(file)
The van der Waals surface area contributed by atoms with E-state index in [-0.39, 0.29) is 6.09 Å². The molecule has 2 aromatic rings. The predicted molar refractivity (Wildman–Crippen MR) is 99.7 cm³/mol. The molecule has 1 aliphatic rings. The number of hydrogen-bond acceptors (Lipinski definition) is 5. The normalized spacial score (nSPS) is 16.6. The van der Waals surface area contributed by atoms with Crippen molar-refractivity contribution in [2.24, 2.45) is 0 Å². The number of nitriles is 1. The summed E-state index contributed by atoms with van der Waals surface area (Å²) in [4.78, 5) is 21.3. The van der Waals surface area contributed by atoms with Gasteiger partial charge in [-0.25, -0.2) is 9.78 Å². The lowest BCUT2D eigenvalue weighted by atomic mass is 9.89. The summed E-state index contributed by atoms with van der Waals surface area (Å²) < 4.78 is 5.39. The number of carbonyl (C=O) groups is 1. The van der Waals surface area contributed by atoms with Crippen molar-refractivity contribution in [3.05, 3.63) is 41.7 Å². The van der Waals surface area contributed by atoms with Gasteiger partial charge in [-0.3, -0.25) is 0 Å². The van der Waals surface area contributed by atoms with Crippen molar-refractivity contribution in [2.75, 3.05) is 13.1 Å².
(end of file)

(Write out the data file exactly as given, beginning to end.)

The van der Waals surface area contributed by atoms with E-state index in [-0.39, 0.29) is 6.09 Å². The molecule has 2 aromatic rings. The predicted molar refractivity (Wildman–Crippen MR) is 99.7 cm³/mol. The molecule has 1 aliphatic rings. The number of hydrogen-bond acceptors (Lipinski definition) is 5. The normalized spacial score (nSPS) is 16.6. The van der Waals surface area contributed by atoms with Crippen molar-refractivity contribution in [2.24, 2.45) is 0 Å². The number of nitriles is 1. The summed E-state index contributed by atoms with van der Waals surface area (Å²) in [4.78, 5) is 21.3. The van der Waals surface area contributed by atoms with Gasteiger partial charge in [-0.25, -0.2) is 9.78 Å². The lowest BCUT2D eigenvalue weighted by atomic mass is 9.89. The summed E-state index contributed by atoms with van der Waals surface area (Å²) < 4.78 is 5.39. The number of carbonyl (C=O) groups is 1. The van der Waals surface area contributed by atoms with Crippen molar-refractivity contribution in [3.05, 3.63) is 41.7 Å². The van der Waals surface area contributed by atoms with Gasteiger partial charge in [-0.3, -0.25) is 0 Å². The van der Waals surface area contributed by atoms with Crippen molar-refractivity contribution in [2.75, 3.05) is 13.1 Å².